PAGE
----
3. Bob, maybe the best essay you have posted since your blog began. Good job finding this thoughtful, articulate contributor.

  4. Swordfish…I am sure she finds herself to be a fair-minded, objective observer….or, perhaps, a legend in her own mind!

  5. Either way, impressive.

  6. A 20 to 50 year hindsight will probably reveal if it was worth it. The Iraq War was the USA’s first attempt to fight terrorism. It may not have been the best way to try to protect the USA from attacks like 9/11/01. We know we have a serious enemy that intends to do harm but is very difficult to identify and fight.

  7. Atlantic:

    The problem is that Iraq had nothing to do with either 9/11 or any other terrorist threat to the United States at that time. Remarkably, Saddam had kicked Al Qaeda out of the country, and there was no evidence of his harboring any others of their ilk. It was only after the WMDs were never found that the neocons ramped up their efforts to associate Saddam with 9/11 and terrorism as an alternative justification for the war.

    Yes, there is justification for taking out known terrorists wherever they may be before they can attack us, or anyone else. But that was not the case for our invasion of Iraq then, nor now. Bush did include Iraq as one of the three countries he wanted us to believe constituted the “Axis of Evil” but even his own supporters challenged the claim that Iraq constituted a terrorist threat to our country. Perhaps a threat to the stability of the Middle East (based on the false conclusion that Saddam held or was building WMDs), but not a terrorist threat. Interestingly, and as an aside, some of these same people include Cuba as a country harboring and supporting terrorists as a basis for continuing our absurd embargo. But when asked they can provide no evidence of such.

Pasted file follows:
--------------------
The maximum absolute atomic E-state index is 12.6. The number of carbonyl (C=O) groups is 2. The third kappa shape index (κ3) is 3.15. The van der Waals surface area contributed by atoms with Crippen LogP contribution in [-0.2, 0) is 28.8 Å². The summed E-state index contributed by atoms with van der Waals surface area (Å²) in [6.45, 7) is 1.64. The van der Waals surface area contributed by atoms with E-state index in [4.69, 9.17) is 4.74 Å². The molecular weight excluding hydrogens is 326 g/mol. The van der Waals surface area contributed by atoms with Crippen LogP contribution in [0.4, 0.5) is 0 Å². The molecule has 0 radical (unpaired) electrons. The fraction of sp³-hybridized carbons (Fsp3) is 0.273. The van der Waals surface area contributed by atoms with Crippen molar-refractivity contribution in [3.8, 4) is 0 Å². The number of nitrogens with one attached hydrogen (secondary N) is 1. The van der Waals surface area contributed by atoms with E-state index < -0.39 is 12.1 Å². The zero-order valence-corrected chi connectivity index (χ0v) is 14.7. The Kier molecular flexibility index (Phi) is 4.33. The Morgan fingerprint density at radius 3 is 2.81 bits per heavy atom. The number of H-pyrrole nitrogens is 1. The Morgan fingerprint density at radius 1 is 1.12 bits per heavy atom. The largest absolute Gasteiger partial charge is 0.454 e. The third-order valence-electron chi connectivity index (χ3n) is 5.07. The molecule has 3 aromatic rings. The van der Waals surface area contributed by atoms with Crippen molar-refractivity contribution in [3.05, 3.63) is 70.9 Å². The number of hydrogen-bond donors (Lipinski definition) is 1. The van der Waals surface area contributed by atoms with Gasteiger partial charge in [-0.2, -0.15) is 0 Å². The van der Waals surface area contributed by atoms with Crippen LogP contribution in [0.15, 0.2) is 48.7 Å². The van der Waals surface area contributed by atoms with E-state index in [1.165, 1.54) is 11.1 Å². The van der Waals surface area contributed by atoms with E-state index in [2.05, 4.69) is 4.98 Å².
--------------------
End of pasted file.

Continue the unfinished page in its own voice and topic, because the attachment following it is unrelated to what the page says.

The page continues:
Such, sadly, seems to be the way of our political system these days.

  8. Sword, Suddam used WMD on his own people (chemical). It was logical reasoning and was also supported by CIA belief that he had and was developing more WMD and there was full support by the majority of all of our leadership before the war on Iraq was declared. As I said, it may not have been the wise things to do, but I am grateful to our leadership that more attacks on American soil have not happened. Did you lose anyone in the 9/11 attack?